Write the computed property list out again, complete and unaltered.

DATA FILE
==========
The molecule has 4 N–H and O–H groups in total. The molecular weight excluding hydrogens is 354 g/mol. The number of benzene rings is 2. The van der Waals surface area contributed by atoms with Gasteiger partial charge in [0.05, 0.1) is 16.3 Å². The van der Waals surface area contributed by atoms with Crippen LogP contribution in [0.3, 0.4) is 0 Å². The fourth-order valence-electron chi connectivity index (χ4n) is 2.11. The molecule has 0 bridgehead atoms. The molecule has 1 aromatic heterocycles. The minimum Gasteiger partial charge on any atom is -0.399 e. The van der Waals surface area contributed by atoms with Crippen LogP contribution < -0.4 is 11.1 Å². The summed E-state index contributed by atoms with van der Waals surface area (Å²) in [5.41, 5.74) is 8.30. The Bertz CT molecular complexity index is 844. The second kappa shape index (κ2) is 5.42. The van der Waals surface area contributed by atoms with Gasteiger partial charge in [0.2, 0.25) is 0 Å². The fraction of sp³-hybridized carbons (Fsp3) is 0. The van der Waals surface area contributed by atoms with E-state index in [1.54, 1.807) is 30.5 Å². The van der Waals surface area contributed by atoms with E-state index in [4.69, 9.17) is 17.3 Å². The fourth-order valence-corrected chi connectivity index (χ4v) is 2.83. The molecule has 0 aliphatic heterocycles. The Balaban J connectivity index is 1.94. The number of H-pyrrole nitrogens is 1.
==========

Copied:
The molecule has 4 N–H and O–H groups in total. The molecular weight excluding hydrogens is 354 g/mol. The number of benzene rings is 2. The van der Waals surface area contributed by atoms with Gasteiger partial charge in [0.05, 0.1) is 16.3 Å². The van der Waals surface area contributed by atoms with Crippen LogP contribution in [0.3, 0.4) is 0 Å². The fourth-order valence-electron chi connectivity index (χ4n) is 2.11. The molecule has 0 bridgehead atoms. The molecule has 1 aromatic heterocycles. The minimum Gasteiger partial charge on any atom is -0.399 e. The van der Waals surface area contributed by atoms with Crippen LogP contribution < -0.4 is 11.1 Å². The summed E-state index contributed by atoms with van der Waals surface area (Å²) in [5.41, 5.74) is 8.30. The Bertz CT molecular complexity index is 844. The second kappa shape index (κ2) is 5.42. The van der Waals surface area contributed by atoms with Gasteiger partial charge in [0.2, 0.25) is 0 Å². The fraction of sp³-hybridized carbons (Fsp3) is 0. The van der Waals surface area contributed by atoms with E-state index in [1.54, 1.807) is 30.5 Å². The van der Waals surface area contributed by atoms with E-state index in [4.69, 9.17) is 17.3 Å². The fourth-order valence-corrected chi connectivity index (χ4v) is 2.83. The molecule has 0 aliphatic heterocycles. The Balaban J connectivity index is 1.94. The number of H-pyrrole nitrogens is 1.